It is now mandatory for fashion labels to establish concrete criteria to ensure and educate consumers about the longevity and quality of their products, with customer service personnel needing to undergo sustainability strategies that can be communicated to customers.

Brands are required to eschew single-use props and packaging for their showcases, instead finding rentals or long-term second life for all non-rentals, and sorting waste according to Danish standards. They also need to engage in emissions reduction strategies and offset any unavoidable emissions, and be signatories of the Danish Fashion Ethical Charter.

“With the updates, we are not only raising the bar for brands on our schedule, but we are also reflecting industry developments and learnings as well as the upcoming EU policy landscape,” said Cecilie Thorsmark, the show’s CEO.

Copenhagen Fashion Week announced last year that it had met 35 out of its 37 sustainability goals from 2020-22, but missed out on its goal of slashing its emissions in half by 2023 (from a 2019 baseline), mainly due to its hospitality programme being responsible for nearly 90% of its total emissions. While it managed to reduce the average carbon footprint per guest by 77%, its total footprint was reduced by 16% in 2022 (chiefly as more events took place that year.

The organisers have said they will lay out a plan for total greenhouse gas emissions reductions this year, which will no doubt be helped by its ongoing policy of only serving vegan or vegetarian food at its shows.

Other fashion weeks should ban animal fashion too

birkin bag
Courtesy: Timothy A Clary/AFP/Getty Images

Campaigners are now calling on other fashion weeks – especially the Big Four of London, Paris, New York and Milan – to adopt similar cruelty-free policies.

London Fashion Week, for its part, announced an official fur ban in December, although the show had been de facto fur-free for years. But its counterparts haven’t done so, and protestors made their discontent obvious. Italian fashion house Max Mara has been a major target, with hot air balloons sporting the words “Max Mara Go Fur-Free” floated above its offices during Milan Fashion Week, alongside social media posts, phone calls and emails across the fashion month.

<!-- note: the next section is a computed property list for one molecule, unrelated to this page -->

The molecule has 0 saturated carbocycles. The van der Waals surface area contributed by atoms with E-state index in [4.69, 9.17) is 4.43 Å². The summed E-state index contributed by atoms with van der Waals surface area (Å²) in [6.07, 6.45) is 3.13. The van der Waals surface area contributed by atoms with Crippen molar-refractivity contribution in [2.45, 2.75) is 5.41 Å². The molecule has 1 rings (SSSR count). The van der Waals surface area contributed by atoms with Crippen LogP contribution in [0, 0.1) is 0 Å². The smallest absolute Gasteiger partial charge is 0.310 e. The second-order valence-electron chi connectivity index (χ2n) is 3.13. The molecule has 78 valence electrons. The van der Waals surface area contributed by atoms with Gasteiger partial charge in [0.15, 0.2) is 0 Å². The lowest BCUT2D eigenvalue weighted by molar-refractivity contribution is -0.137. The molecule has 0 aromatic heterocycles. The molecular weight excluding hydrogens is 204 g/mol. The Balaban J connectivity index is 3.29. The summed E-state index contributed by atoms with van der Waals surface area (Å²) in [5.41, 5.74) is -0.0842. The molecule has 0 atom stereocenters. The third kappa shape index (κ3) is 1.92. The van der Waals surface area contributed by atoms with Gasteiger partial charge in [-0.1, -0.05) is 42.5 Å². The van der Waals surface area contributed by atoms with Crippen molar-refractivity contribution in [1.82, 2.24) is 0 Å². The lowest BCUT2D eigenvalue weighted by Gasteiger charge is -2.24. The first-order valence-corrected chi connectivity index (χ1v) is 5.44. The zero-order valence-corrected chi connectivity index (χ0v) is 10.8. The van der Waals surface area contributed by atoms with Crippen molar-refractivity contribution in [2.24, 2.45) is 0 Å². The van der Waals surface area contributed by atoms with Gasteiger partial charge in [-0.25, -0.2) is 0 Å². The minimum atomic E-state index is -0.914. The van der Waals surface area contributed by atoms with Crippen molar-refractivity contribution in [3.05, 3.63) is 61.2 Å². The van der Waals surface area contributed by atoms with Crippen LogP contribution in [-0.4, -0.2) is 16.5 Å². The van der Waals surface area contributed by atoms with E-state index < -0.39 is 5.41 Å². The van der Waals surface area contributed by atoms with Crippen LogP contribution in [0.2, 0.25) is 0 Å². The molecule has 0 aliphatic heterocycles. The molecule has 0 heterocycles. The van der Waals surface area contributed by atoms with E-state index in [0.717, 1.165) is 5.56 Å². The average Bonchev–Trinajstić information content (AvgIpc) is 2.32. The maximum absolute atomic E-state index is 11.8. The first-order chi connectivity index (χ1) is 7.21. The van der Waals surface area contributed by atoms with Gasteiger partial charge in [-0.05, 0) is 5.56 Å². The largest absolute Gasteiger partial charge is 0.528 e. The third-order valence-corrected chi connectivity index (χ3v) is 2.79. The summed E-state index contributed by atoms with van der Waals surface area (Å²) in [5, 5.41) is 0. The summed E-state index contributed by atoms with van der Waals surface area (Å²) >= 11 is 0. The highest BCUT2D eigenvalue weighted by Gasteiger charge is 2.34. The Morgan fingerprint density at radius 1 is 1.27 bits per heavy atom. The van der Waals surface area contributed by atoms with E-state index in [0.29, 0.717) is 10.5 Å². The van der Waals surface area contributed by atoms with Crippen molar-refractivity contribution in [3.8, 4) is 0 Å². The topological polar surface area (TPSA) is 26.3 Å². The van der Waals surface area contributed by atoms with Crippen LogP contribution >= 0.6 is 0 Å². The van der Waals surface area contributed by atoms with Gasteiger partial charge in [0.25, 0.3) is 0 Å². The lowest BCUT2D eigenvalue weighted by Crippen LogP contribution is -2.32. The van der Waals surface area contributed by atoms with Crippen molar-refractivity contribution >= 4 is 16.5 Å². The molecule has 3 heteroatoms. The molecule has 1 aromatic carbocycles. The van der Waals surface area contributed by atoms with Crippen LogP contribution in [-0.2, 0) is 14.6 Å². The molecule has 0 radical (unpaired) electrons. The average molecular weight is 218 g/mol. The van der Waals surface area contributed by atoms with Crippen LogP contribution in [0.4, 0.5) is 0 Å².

Also in Milan, a PETA protestor stormed Fendi’s runway with a sign saying: “Animals are NOT clothing.” The animal rights charity also disrupted Victoria Beckham’s Paris runway with protestors in white vests that read: “Turn your back on animal skins” and “Animals aren’t fabric”. They held a “Viva vegan leather” sign while walking alongside models representing her brand, which PETA says has banned fur and exotic skins, but continues to use leather.

Last year, Louis Vuitton’s Pharell Williams-designed Millionaire Speedy crocodile skin bag made waves after carrying a price tag of $1M. It proved the continuing appetite for animal-derived fashion collectables on the floors of elite fashion weeks, but Copenhagen’s move to take a stand against it will hope to spark more positive and actionable conversation.

Companies and fashion weeks can transition away from animal-derived fashion by adopting alternatives already on the market. “BioFluff and Ecopel both offer plastic-free and animal-free fur, as well as recycled and bio-based options,” suggested Håkansson. “Next-generation plant-derived and other animal-free leathers made from Shiringa tree sap, fruit waste, mycelium, microbes and other inputs can be embossed to mimic reptilian textures. Fabric manipulation, rafia and even bio-3D printing can replace decorative feathers.”

“Skål to Copenhagen fashion week for raising the bar for other events,” PETA’s VP of corporate projects, Yvonne Taylor, told the Guardian. “Now all eyes are on other fashion week organisers, who must follow suit.”

Håkansson agreed: “The Big Four fashion weeks have a responsibility to ban the use of all wild animal materials as quickly as possible – this should not be considered progressive, but an essential step towards protecting animals and biodiversity.”


  • Anay Mridul

    Anay is Green Queen's resident news reporter. Originally from India, he worked as a vegan food writer and editor in London, and is now travelling and reporting from across Asia. He's passionate about coffee, plant-based milk, cooking, eating, veganism, food tech, writing about all that, profiling people, and the Oxford comma.